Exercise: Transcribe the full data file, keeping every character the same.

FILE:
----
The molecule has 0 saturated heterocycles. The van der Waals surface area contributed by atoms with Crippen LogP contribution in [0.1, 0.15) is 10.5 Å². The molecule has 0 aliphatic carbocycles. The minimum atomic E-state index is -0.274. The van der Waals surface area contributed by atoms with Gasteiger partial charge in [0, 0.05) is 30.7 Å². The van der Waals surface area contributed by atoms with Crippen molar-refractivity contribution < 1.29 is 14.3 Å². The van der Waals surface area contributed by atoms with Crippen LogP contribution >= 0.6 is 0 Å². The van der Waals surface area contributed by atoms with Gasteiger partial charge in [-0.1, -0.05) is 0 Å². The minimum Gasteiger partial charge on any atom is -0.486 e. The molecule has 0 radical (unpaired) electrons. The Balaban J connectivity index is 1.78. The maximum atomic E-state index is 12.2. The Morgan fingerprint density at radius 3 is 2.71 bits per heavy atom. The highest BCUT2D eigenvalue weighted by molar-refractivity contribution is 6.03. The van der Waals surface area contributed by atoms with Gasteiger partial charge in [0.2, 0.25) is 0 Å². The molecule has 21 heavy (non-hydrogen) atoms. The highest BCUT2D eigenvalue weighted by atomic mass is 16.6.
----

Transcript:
The molecule has 0 saturated heterocycles. The van der Waals surface area contributed by atoms with Crippen LogP contribution in [0.1, 0.15) is 10.5 Å². The molecule has 0 aliphatic carbocycles. The minimum atomic E-state index is -0.274. The van der Waals surface area contributed by atoms with Gasteiger partial charge in [0, 0.05) is 30.7 Å². The van der Waals surface area contributed by atoms with Crippen molar-refractivity contribution < 1.29 is 14.3 Å². The van der Waals surface area contributed by atoms with Crippen LogP contribution >= 0.6 is 0 Å². The van der Waals surface area contributed by atoms with Gasteiger partial charge in [-0.1, -0.05) is 0 Å². The minimum Gasteiger partial charge on any atom is -0.486 e. The molecule has 0 radical (unpaired) electrons. The Balaban J connectivity index is 1.78. The maximum atomic E-state index is 12.2. The Morgan fingerprint density at radius 3 is 2.71 bits per heavy atom. The highest BCUT2D eigenvalue weighted by molar-refractivity contribution is 6.03. The van der Waals surface area contributed by atoms with Gasteiger partial charge in [0.2, 0.25) is 0 Å². The molecule has 21 heavy (non-hydrogen) atoms. The highest BCUT2D eigenvalue weighted by atomic mass is 16.6.